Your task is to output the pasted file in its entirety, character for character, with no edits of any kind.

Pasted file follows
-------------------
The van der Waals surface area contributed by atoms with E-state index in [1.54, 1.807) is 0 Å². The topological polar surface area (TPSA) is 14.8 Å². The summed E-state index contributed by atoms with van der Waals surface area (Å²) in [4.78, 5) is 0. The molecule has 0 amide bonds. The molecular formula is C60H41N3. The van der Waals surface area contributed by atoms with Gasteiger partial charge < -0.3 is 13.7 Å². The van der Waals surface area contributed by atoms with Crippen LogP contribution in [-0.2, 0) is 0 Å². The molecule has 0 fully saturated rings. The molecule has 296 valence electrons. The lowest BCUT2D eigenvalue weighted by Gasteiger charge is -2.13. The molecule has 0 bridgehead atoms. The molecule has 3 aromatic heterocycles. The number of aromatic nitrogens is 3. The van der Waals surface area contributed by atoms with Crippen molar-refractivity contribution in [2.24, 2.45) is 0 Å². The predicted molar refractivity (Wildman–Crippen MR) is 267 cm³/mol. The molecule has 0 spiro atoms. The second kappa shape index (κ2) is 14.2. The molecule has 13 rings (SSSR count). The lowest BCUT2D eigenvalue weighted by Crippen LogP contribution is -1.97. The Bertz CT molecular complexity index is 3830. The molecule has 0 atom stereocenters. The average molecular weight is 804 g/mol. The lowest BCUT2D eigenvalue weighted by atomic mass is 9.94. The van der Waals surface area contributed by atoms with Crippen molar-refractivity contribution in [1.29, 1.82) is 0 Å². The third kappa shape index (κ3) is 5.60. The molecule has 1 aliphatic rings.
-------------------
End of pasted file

The van der Waals surface area contributed by atoms with E-state index in [1.54, 1.807) is 0 Å². The topological polar surface area (TPSA) is 14.8 Å². The summed E-state index contributed by atoms with van der Waals surface area (Å²) in [4.78, 5) is 0. The molecule has 0 amide bonds. The molecular formula is C60H41N3. The van der Waals surface area contributed by atoms with Gasteiger partial charge < -0.3 is 13.7 Å². The van der Waals surface area contributed by atoms with Crippen LogP contribution in [-0.2, 0) is 0 Å². The molecule has 0 fully saturated rings. The molecule has 296 valence electrons. The lowest BCUT2D eigenvalue weighted by Gasteiger charge is -2.13. The molecule has 0 bridgehead atoms. The molecule has 3 aromatic heterocycles. The number of aromatic nitrogens is 3. The van der Waals surface area contributed by atoms with Crippen molar-refractivity contribution in [2.24, 2.45) is 0 Å². The predicted molar refractivity (Wildman–Crippen MR) is 267 cm³/mol. The molecule has 0 spiro atoms. The second kappa shape index (κ2) is 14.2. The molecule has 13 rings (SSSR count). The lowest BCUT2D eigenvalue weighted by Crippen LogP contribution is -1.97. The Bertz CT molecular complexity index is 3830. The molecule has 0 atom stereocenters. The average molecular weight is 804 g/mol. The lowest BCUT2D eigenvalue weighted by atomic mass is 9.94. The van der Waals surface area contributed by atoms with Crippen molar-refractivity contribution in [1.29, 1.82) is 0 Å². The third kappa shape index (κ3) is 5.60. The molecule has 1 aliphatic rings.